Breaking Barriers: Meeme’s Story of Survival and Hope

September 21, 2022

Meeme Deteren, a 35-year-old farmer from Kaseyo village

UNDP Nigeria/Rejoice Emmanuel

Meeme Deteren, a 35-year-old farmer from Kaseyo village, fled with her family after it was attacked and looted by herders. She arrived at Gbajimba, Benue State where she stayed in an Internally Displaced Persons (IDP) camp with her husband and three children. Meeme and her husband managed to get menial jobs on local farms, but this was not stable enough to support their family.

Millions of Nigerians have been impacted by the decade-long clashes between farming communities and nomadic herders who have been fighting over limited access to water and grazing land in the northeast and middle belt of Nigeria. This southward movement of herders in search of grazing land has resulted in violence with farming communities who accuse the herders of deliberately grazing cattle on their farmlands; while the herders claim the croplands are their traditional grazing routes. As a result, individuals such as Meeme were displaced from their traditional land; left with no homes or means of livelihoods.


With support from UNDP Nigeria, UNHCR and FAO, Meeme was given an opportunity to learn new entrepreneurial skills at the Gbajimba IDP camp. Under the Human Security Trust Fund (HSTF) Project - Transitioning from Humanitarian Relief to Long -Term Development: Addressing the Herdsmen-Farmers Conflict in Nigeria, Meeme was trained on how to set up and manage a business. With these new business skills, she was able to set up her hair dressing salon. In addition to the training, Meeme was given kits and equipment to get her business up and running.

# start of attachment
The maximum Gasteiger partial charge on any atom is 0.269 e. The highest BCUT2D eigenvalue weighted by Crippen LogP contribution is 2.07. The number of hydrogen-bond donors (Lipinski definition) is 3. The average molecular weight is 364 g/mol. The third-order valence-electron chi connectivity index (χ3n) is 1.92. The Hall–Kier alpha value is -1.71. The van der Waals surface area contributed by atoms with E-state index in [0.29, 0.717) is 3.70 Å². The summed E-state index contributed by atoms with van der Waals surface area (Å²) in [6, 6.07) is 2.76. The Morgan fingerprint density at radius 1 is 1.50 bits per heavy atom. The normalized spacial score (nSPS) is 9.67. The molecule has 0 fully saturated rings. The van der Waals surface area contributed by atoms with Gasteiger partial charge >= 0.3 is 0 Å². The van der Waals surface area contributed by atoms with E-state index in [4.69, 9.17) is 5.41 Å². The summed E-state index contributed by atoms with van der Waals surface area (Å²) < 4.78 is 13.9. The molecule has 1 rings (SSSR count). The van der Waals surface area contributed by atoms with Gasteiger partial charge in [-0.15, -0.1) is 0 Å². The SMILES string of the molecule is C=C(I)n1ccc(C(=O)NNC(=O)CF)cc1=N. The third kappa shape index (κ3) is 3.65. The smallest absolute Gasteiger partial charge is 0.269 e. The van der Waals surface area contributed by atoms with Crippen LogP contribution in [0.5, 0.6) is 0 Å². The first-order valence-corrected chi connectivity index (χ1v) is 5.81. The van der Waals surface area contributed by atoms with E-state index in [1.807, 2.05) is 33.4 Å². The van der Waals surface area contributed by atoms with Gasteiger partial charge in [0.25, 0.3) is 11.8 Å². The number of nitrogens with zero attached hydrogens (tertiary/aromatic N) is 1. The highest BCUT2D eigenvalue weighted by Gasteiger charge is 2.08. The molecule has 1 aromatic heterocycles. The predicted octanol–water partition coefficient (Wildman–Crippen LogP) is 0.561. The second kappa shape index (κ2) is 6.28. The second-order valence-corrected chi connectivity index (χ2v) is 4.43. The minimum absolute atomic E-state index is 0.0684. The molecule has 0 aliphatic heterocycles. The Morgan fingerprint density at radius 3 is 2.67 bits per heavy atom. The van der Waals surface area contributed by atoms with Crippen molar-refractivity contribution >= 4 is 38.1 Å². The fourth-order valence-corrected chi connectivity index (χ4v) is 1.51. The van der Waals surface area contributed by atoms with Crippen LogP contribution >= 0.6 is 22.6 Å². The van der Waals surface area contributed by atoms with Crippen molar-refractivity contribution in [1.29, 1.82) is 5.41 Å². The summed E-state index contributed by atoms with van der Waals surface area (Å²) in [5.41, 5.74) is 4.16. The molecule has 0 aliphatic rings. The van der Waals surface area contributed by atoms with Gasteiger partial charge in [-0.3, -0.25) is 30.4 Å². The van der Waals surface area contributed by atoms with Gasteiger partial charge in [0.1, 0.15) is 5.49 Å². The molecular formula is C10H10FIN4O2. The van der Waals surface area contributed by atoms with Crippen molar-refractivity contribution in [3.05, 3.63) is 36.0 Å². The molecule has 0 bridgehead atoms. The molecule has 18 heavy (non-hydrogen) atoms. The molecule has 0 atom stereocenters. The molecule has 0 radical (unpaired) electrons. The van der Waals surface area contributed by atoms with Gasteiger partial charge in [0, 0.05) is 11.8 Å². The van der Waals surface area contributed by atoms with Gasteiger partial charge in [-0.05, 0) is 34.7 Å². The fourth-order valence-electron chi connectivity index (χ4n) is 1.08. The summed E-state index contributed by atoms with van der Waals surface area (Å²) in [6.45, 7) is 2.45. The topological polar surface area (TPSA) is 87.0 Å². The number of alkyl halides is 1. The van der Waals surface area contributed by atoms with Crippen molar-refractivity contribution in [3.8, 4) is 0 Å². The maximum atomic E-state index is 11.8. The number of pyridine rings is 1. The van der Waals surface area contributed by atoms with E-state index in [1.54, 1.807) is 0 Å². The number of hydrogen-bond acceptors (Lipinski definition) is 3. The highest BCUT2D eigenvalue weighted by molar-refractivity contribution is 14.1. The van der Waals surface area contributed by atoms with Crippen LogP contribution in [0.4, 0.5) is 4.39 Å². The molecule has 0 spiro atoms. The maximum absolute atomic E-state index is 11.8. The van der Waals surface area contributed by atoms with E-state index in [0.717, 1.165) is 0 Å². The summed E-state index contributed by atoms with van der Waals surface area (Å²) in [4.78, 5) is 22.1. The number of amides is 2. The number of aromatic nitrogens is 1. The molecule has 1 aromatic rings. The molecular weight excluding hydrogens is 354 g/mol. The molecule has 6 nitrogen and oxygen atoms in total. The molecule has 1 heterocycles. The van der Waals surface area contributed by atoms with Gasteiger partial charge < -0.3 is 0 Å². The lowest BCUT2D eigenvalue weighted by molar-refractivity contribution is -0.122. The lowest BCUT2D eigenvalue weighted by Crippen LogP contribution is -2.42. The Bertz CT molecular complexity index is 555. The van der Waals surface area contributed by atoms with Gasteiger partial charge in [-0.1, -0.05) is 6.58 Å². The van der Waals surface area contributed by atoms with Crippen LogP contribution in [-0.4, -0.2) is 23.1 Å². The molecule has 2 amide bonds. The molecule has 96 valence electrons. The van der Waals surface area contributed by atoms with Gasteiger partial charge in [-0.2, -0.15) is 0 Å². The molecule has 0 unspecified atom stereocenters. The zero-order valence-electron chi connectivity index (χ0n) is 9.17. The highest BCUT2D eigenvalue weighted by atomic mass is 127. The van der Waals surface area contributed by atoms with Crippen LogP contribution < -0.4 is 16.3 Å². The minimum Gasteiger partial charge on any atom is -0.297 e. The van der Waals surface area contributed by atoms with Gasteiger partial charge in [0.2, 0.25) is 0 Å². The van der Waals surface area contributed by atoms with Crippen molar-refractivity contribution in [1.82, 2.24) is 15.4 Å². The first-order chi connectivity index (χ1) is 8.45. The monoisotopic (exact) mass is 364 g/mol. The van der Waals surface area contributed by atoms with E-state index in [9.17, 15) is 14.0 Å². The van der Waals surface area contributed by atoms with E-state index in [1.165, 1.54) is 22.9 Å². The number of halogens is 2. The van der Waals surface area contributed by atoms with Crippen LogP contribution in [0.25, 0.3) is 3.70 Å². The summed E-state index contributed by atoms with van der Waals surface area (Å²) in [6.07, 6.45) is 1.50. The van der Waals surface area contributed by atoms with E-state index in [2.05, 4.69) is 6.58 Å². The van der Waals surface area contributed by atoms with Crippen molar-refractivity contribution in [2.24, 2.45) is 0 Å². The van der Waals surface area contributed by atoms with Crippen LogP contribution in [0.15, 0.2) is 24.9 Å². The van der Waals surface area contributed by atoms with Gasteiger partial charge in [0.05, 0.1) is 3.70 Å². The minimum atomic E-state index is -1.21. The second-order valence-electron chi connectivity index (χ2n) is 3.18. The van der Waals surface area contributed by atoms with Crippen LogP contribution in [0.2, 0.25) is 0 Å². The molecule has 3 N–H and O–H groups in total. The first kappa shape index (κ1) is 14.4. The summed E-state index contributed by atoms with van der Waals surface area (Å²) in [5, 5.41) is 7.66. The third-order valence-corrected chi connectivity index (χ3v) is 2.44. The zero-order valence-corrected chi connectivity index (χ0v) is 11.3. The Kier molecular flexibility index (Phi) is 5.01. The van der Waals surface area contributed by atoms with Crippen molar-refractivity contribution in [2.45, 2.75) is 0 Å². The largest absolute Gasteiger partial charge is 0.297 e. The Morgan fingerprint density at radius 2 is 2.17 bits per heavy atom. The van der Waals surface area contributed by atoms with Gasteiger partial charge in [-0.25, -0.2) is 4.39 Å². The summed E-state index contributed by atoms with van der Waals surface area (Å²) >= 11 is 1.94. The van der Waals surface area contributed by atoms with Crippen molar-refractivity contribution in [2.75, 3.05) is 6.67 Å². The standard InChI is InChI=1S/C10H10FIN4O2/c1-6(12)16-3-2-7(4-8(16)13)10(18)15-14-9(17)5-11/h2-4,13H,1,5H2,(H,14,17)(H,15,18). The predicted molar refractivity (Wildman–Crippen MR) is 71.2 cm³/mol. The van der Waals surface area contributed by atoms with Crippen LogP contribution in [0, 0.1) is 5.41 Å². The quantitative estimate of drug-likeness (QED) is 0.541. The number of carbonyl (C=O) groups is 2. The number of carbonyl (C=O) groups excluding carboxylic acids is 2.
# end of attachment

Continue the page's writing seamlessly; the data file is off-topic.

I received a hair dryer, a hand dryer, washing basin, and a cash grant of 40,000 Naira” she recalled.


From the cash grant that Meeme received, she used part of it to start farming soya beans. “I used part of the grant I received to farm soya beans. I was able to harvest three bags, which I sold for 120,000 Naira.” she explained. “I used the extra money I made from selling the soya beans to rent a shop and buy other items, like mirrors, combs, hair attachments, hair creams, shampoo and other required materials.” 



The hair stylist revealed that the earnings for her business is always low during the farming season because most people prefer to invest their income into farming rather than beauty services. She normally gets higher returns when the harvest season comes. “I hope to use the proceeds from my business to send my children back to school. They have not been able to resume school since we fled from our village due to the crisis. My dream is to become a better hairdresser and own a successful business in my community.



Meeme added, “the business has been helpful to me and my family. We no longer beg for food. With the money I make, I can buy food for my family. I am currently training two people in my salon. My hope is that they will be able to succeed on their own, just as l am doing. All they need is a little assistance.”

Her advice to others is that they should be patient and learn their craft. The right opportunity for them to succeed will always come.



The Human Security Trust Fund (HSTF) Project - Transitioning from Humanitarian Relief to Long -Term Development: Addressing the Herdsmen-Farmers Conflict in Nigeria, has trained 400 beneficiaries in vocational skill in areas of their choice and has provided startup equipment to help them start small businesses. The project has created a conducive environment to rebuild sustainable livelihoods and a more robust local economy.

This project was implemented by UNDP, UNHCR and FAO in collaboration with community-based organizations – Foundation of Justice, Development and Peace, and ThriveAgric. The Benue and Nasarawa State Governments have embraced the Peace Project aimed at restoring peace and developing local capacity for conflict prevention and peaceful co-existence. UNDP and partners used the Human Security approach to support Benue and Nasarawa State Governments in addressing the farmer-herder conflict. Thus, hoping to restore long lasting peace while stimulating sustainable economic development with strong social cohesion between the conflicting groups.


Meeme Deteren